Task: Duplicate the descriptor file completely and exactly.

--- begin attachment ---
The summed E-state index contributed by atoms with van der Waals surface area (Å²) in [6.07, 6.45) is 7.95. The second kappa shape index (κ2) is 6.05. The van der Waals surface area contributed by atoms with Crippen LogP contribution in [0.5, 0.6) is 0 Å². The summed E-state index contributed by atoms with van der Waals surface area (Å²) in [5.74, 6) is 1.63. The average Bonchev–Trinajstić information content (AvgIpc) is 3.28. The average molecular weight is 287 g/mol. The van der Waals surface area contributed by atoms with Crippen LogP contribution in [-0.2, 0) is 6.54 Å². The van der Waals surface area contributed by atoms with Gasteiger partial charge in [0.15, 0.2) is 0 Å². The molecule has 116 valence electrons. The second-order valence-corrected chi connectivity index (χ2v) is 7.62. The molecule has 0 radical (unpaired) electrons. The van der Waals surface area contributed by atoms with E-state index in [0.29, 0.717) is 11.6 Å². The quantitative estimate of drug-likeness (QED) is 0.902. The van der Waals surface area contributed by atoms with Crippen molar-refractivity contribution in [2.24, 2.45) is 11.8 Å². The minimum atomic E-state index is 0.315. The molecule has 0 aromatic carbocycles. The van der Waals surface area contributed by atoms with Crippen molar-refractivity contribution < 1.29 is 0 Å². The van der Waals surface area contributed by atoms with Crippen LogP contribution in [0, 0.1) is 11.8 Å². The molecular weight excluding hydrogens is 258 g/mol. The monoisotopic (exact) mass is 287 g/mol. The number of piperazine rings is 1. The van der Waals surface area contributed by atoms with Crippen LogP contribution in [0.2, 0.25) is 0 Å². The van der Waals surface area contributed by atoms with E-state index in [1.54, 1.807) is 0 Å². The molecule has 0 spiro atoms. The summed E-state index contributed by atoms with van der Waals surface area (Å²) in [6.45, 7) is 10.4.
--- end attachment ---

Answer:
The summed E-state index contributed by atoms with van der Waals surface area (Å²) in [6.07, 6.45) is 7.95. The second kappa shape index (κ2) is 6.05. The van der Waals surface area contributed by atoms with Crippen LogP contribution in [0.5, 0.6) is 0 Å². The summed E-state index contributed by atoms with van der Waals surface area (Å²) in [5.74, 6) is 1.63. The average Bonchev–Trinajstić information content (AvgIpc) is 3.28. The average molecular weight is 287 g/mol. The van der Waals surface area contributed by atoms with Crippen LogP contribution in [-0.2, 0) is 6.54 Å². The van der Waals surface area contributed by atoms with Gasteiger partial charge in [0.15, 0.2) is 0 Å². The molecule has 116 valence electrons. The second-order valence-corrected chi connectivity index (χ2v) is 7.62. The molecule has 0 radical (unpaired) electrons. The van der Waals surface area contributed by atoms with E-state index in [0.29, 0.717) is 11.6 Å². The quantitative estimate of drug-likeness (QED) is 0.902. The van der Waals surface area contributed by atoms with Crippen molar-refractivity contribution in [2.24, 2.45) is 11.8 Å². The minimum atomic E-state index is 0.315. The molecule has 0 aromatic carbocycles. The van der Waals surface area contributed by atoms with Crippen molar-refractivity contribution < 1.29 is 0 Å². The van der Waals surface area contributed by atoms with Crippen LogP contribution in [0, 0.1) is 11.8 Å². The molecular weight excluding hydrogens is 258 g/mol. The monoisotopic (exact) mass is 287 g/mol. The number of piperazine rings is 1. The van der Waals surface area contributed by atoms with Crippen LogP contribution in [0.2, 0.25) is 0 Å². The van der Waals surface area contributed by atoms with E-state index in [1.54, 1.807) is 0 Å². The molecule has 0 spiro atoms. The summed E-state index contributed by atoms with van der Waals surface area (Å²) in [6.45, 7) is 10.4.